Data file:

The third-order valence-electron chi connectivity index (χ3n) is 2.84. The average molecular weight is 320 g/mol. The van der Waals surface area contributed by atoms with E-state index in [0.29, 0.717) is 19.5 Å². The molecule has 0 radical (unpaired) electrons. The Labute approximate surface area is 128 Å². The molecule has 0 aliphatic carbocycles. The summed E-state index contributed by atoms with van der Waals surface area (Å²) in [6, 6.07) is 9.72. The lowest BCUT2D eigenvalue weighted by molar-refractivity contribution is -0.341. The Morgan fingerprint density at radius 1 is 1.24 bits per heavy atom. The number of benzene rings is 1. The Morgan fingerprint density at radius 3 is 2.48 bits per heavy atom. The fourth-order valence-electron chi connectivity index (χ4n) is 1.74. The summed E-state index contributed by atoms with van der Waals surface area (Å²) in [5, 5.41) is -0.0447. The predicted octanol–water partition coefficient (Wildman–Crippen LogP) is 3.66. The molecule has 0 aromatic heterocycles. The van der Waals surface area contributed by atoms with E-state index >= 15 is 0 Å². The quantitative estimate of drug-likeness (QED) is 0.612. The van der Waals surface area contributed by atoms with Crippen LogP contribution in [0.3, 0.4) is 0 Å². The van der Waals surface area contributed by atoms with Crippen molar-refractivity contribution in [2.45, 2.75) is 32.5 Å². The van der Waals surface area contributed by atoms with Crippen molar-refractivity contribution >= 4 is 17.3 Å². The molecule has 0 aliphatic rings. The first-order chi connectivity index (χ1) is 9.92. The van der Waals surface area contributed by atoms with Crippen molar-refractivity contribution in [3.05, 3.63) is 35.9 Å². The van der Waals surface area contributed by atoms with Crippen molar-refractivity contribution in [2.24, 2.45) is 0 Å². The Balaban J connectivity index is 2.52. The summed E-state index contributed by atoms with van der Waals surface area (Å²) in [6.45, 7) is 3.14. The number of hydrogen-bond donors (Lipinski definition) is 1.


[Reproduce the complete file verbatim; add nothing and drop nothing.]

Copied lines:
The third-order valence-electron chi connectivity index (χ3n) is 2.84. The average molecular weight is 320 g/mol. The van der Waals surface area contributed by atoms with E-state index in [0.29, 0.717) is 19.5 Å². The molecule has 0 radical (unpaired) electrons. The Labute approximate surface area is 128 Å². The molecule has 0 aliphatic carbocycles. The summed E-state index contributed by atoms with van der Waals surface area (Å²) in [6, 6.07) is 9.72. The lowest BCUT2D eigenvalue weighted by molar-refractivity contribution is -0.341. The Morgan fingerprint density at radius 1 is 1.24 bits per heavy atom. The number of benzene rings is 1. The Morgan fingerprint density at radius 3 is 2.48 bits per heavy atom. The fourth-order valence-electron chi connectivity index (χ4n) is 1.74. The summed E-state index contributed by atoms with van der Waals surface area (Å²) in [5, 5.41) is -0.0447. The predicted octanol–water partition coefficient (Wildman–Crippen LogP) is 3.66. The molecule has 0 aromatic heterocycles. The van der Waals surface area contributed by atoms with E-state index >= 15 is 0 Å². The quantitative estimate of drug-likeness (QED) is 0.612. The van der Waals surface area contributed by atoms with Crippen LogP contribution in [0.3, 0.4) is 0 Å². The van der Waals surface area contributed by atoms with Crippen molar-refractivity contribution in [2.45, 2.75) is 32.5 Å². The van der Waals surface area contributed by atoms with Crippen molar-refractivity contribution >= 4 is 17.3 Å². The molecule has 0 aliphatic rings. The first-order chi connectivity index (χ1) is 9.92. The van der Waals surface area contributed by atoms with Crippen molar-refractivity contribution in [3.05, 3.63) is 35.9 Å². The van der Waals surface area contributed by atoms with Crippen molar-refractivity contribution in [2.24, 2.45) is 0 Å². The Balaban J connectivity index is 2.52. The summed E-state index contributed by atoms with van der Waals surface area (Å²) in [6.45, 7) is 3.14. The number of hydrogen-bond donors (Lipinski definition) is 1.